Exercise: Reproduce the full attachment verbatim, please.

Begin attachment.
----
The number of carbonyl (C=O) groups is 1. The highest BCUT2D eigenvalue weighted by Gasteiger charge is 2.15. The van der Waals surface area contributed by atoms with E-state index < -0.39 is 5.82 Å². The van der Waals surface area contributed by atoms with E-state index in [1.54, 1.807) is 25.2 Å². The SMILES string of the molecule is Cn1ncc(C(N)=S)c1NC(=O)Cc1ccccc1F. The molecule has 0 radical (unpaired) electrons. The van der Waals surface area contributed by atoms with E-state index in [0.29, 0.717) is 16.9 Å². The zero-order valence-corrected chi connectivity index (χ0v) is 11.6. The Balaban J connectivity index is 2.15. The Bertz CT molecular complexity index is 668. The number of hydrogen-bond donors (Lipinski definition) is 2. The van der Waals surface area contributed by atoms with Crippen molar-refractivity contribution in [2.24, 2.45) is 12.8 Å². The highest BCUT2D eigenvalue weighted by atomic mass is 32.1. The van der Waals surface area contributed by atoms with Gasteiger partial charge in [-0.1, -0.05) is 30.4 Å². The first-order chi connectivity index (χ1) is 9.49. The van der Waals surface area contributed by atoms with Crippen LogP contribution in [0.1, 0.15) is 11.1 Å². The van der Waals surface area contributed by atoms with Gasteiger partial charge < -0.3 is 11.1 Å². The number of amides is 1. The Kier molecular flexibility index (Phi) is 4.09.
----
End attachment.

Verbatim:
The number of carbonyl (C=O) groups is 1. The highest BCUT2D eigenvalue weighted by Gasteiger charge is 2.15. The van der Waals surface area contributed by atoms with E-state index < -0.39 is 5.82 Å². The van der Waals surface area contributed by atoms with E-state index in [1.54, 1.807) is 25.2 Å². The SMILES string of the molecule is Cn1ncc(C(N)=S)c1NC(=O)Cc1ccccc1F. The molecule has 0 radical (unpaired) electrons. The van der Waals surface area contributed by atoms with E-state index in [0.29, 0.717) is 16.9 Å². The zero-order valence-corrected chi connectivity index (χ0v) is 11.6. The Balaban J connectivity index is 2.15. The Bertz CT molecular complexity index is 668. The number of hydrogen-bond donors (Lipinski definition) is 2. The van der Waals surface area contributed by atoms with Crippen molar-refractivity contribution in [2.24, 2.45) is 12.8 Å². The highest BCUT2D eigenvalue weighted by atomic mass is 32.1. The van der Waals surface area contributed by atoms with Gasteiger partial charge in [-0.1, -0.05) is 30.4 Å². The first-order chi connectivity index (χ1) is 9.49. The van der Waals surface area contributed by atoms with Crippen LogP contribution in [0.1, 0.15) is 11.1 Å². The van der Waals surface area contributed by atoms with Gasteiger partial charge < -0.3 is 11.1 Å². The number of amides is 1. The Kier molecular flexibility index (Phi) is 4.09.